COVID cases are on the rise again in New York City as the BA.2 variant grows more prevalent, though the numbers are still a tiny fraction of the peaks seen earlier this year.
As of Monday morning, the city’s latest data had the rolling seven-day average of new cases at 610, up nearly 10% in a week.
Transmission rates are on the rise as well. In Manhattan, the rate of new cases per 100,000 people is up almost 10% in the last month and up about 17% in just the last week. One out of every 1,000 Manhattan residents has been infected in the last seven days.
To be sure, these numbers are a tiny fraction of where they were at the worst of the omicron variant surge, when things were perhaps 30x worse than they are now. Hospitalizations also continue to fall, and are about 1% of what they were at the worst of omicron in early January.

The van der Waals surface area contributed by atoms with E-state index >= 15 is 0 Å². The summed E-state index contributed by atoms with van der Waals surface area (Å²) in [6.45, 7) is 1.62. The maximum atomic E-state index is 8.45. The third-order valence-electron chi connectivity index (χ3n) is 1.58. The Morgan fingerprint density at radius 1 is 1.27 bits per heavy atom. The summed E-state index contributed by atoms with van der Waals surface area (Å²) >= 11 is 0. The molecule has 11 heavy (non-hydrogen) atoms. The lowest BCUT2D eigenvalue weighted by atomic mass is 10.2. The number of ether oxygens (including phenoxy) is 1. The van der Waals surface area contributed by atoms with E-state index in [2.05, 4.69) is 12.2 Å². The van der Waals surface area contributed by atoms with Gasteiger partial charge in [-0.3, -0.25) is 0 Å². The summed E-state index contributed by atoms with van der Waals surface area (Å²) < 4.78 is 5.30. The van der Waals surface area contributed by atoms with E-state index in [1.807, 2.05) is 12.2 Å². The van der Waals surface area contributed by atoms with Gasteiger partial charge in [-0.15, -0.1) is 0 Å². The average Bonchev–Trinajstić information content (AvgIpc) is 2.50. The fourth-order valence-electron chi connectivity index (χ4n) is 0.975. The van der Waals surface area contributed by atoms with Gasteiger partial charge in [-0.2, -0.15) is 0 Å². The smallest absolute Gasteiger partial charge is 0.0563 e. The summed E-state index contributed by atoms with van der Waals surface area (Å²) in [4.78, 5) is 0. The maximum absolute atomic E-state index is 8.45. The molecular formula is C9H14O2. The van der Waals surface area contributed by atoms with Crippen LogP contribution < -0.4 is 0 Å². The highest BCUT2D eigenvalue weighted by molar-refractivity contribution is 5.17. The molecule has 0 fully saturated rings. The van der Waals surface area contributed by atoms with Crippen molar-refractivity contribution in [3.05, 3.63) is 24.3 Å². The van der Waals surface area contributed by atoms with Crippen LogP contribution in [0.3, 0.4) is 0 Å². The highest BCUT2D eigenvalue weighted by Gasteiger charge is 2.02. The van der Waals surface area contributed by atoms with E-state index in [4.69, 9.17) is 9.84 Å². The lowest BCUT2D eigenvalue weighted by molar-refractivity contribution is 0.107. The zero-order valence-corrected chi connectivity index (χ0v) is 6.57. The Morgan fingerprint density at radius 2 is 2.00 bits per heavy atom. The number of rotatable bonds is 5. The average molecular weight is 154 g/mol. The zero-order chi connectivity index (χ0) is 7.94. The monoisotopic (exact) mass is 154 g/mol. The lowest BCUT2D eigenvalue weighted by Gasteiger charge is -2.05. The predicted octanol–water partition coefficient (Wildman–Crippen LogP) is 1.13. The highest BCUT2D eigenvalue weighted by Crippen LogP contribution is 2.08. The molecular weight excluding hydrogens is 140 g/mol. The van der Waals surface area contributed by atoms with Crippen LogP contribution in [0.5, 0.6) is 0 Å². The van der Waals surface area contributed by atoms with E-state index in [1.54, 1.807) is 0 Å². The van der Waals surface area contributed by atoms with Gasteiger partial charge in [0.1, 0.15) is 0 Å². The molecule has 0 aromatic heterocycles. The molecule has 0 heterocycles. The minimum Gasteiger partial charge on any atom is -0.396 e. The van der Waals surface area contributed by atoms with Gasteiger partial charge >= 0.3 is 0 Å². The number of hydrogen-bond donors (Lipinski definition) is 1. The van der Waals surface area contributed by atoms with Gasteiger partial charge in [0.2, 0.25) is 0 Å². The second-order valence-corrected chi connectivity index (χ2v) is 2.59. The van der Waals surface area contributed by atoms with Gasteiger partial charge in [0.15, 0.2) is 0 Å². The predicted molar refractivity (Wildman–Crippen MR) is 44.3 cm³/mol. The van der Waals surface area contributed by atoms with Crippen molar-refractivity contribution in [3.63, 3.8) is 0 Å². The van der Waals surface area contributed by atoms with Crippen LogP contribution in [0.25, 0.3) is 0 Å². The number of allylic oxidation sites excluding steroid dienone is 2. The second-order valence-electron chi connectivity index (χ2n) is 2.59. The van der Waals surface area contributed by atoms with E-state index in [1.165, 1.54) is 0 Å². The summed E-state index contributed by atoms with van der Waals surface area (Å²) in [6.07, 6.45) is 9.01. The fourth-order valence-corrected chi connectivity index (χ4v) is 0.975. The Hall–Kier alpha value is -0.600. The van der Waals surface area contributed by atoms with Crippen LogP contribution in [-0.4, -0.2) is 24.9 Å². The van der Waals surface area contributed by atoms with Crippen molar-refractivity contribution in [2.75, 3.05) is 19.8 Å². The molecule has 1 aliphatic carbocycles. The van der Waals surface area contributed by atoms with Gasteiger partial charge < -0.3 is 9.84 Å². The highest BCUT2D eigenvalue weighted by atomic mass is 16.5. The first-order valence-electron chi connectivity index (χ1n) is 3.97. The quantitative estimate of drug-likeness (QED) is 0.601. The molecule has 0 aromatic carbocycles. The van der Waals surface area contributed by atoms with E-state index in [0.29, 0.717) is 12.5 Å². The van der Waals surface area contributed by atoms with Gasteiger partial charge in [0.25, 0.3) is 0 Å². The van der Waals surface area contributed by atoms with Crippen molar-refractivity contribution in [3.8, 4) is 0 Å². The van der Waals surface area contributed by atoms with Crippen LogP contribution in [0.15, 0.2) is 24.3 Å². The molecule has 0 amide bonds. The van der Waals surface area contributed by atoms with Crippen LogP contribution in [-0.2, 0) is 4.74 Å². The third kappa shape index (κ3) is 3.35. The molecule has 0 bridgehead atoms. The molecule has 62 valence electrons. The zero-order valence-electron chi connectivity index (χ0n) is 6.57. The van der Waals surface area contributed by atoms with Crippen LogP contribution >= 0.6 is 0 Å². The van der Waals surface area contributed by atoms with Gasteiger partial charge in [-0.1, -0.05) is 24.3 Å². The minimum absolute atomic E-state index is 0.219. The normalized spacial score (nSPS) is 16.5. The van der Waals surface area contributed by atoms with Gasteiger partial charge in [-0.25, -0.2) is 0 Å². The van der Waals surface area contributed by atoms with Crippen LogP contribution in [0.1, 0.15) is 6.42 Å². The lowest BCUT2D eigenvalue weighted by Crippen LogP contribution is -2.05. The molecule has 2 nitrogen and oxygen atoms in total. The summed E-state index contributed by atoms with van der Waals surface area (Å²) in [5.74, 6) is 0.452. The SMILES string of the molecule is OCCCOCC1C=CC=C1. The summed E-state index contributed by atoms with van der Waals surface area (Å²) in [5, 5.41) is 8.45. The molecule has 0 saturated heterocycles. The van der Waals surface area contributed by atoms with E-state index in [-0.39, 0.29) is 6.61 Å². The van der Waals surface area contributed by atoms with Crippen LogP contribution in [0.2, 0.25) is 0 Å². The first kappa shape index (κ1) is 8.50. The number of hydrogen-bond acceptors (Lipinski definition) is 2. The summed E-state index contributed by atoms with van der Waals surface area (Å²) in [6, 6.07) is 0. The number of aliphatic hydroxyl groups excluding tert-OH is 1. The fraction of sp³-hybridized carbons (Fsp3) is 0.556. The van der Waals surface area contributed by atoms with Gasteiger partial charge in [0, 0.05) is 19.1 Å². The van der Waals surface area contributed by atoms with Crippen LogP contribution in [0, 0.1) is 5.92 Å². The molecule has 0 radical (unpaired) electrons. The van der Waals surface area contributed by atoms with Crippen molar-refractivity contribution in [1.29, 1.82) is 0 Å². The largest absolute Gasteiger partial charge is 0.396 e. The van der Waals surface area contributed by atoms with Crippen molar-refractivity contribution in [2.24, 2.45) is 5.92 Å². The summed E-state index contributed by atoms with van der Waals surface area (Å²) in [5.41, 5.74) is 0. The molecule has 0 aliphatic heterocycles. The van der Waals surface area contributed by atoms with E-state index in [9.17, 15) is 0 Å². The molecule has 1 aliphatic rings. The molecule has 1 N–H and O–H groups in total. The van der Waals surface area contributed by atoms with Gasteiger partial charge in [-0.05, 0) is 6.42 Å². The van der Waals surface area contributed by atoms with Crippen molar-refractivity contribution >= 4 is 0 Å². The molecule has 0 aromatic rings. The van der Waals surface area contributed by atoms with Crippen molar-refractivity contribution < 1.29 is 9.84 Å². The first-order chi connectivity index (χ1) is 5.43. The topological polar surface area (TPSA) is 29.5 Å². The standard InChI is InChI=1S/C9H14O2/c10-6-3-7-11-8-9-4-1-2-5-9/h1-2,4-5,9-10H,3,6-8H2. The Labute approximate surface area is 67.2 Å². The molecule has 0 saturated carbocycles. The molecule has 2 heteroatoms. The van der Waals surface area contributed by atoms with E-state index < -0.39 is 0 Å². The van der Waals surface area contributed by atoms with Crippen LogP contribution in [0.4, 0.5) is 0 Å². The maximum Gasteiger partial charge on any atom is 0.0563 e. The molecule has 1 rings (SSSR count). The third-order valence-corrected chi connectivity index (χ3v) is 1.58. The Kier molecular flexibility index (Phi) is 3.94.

But public health advocates are warning society may have become too complacent about COVID already, given the surging number of infections, hospitalizations and deaths in Europe the last few weeks from BA.2’s rise.
1/ This is the calm before another #COVID storm in the U.S., which will be worse than it should be due to short-term and hopeful thinking. The #BA.2 cycle has already started here and will be in full bloom in ~2-3 weeks with a much bigger surge than anyone saw coming.🧵
— Myoung Cha (@cha_myoung) March 19, 2022
According to the CDC, the BA.2 variant accounts for 39% of COVID circulating in New York and New Jersey right now. By comparison, it’s responsible for about a quarter of new infections nationally. Its prevalence has doubled in just the last week or so.
On Friday, the Biden administration’s incoming COVID czar Dr. Ashish Jha said he wasn’t expecting the latest variant to trigger yet another national surge in infections, given the overwhelming prevalence of those vaccinated and boosted.